Even with new Greek PM in office, hopes of better ties with Turkey remain bleak
As Turkey hopes for a new era of ties with Greece under new Greek Prime Minister Kyriakos Mitsotakis, experts have gloomy predictions of progress on issues such as the Aegean Sea and the more immediate hydrocarbon drillings off Cyprus.
“I called Mitsotakis and congratulated him. My wish is to open this new chapter with Greece in peace and in solidarity. Our desire is not to experience any sort of difficulty in the Mediterranean or the Aegean in the upcoming period,” Turkish President Recep Tayyip Erdogan told reporters on Monday.
“Resolving disputes with Greece is very difficult for Turkey. Whoever comes to power in Athens, one should not expect any change in Greece’s stance toward Turkey or unresolved problems between them,” said Hasim Turker, a senior researcher at the Ankara-based think tank Bosphorus Center for Asian Studies.
Turker predicted more frictions between the two countries in the coming period, especially over hydrocarbon drillings in the Eastern Mediterranean.
“Turkey has vital interests in the Aegean and Eastern Mediterranean and will never let its interest baffled by any other country. In this context, we cannot completely rule out the possibility of a hot conflict, although it is unlikely to happen,” said the former navy officer who led several missions off Cyprus.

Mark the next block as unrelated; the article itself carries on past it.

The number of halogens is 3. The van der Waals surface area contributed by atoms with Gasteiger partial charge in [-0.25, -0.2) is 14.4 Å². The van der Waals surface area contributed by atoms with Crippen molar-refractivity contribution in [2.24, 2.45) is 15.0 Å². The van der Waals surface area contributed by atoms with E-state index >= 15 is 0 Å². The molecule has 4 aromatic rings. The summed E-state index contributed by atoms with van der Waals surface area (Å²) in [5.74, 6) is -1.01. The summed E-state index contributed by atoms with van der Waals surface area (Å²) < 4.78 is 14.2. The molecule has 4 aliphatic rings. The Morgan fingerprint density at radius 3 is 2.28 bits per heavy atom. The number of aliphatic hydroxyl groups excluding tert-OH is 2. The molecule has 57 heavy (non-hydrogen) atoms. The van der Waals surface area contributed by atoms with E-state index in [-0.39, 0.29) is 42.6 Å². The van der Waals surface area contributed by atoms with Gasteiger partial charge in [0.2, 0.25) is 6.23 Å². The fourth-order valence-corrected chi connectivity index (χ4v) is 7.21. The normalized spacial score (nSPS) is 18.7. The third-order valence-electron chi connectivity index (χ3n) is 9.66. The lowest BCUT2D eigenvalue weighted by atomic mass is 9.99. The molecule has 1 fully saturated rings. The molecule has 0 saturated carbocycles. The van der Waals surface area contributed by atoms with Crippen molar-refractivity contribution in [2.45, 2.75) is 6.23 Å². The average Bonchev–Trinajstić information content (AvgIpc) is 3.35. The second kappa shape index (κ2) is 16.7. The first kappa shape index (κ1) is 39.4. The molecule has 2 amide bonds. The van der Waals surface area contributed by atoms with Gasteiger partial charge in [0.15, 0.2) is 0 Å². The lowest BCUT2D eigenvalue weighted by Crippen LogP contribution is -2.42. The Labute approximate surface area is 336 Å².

Turkey and Greece have experienced serious tensions in the past over disputed zones in the shared Aegean Sea. They came to the brink of an armed conflict in 1996 because of sovereignty claims by both sides on islets in the Aegean.
Another source of immediate conflict is drilling for hydrocarbon reserves off Cyprus.
Turkey and the self-proclaimed Turkish Republic of Northern Cyprus, an entity recognized solely by Turkey, have long condemned the Greek government for conducting activities in the disputed waters of the Eastern Mediterranean, claiming that Greece violated the rights of Turkey and the underwater reserves belong to both communities.
Turkey and Cyprus have both claimed jurisdiction over areas around Cyprus, a region rich in natural gas.
Turkey has also sent two ships to the Eastern Mediterranean for hydrocarbon drilling, facing the ire of the European Union.
The Cyprus island has been divided since 1974 when Turkey intervened militarily following a coup by Athens-backed Greek Cypriots.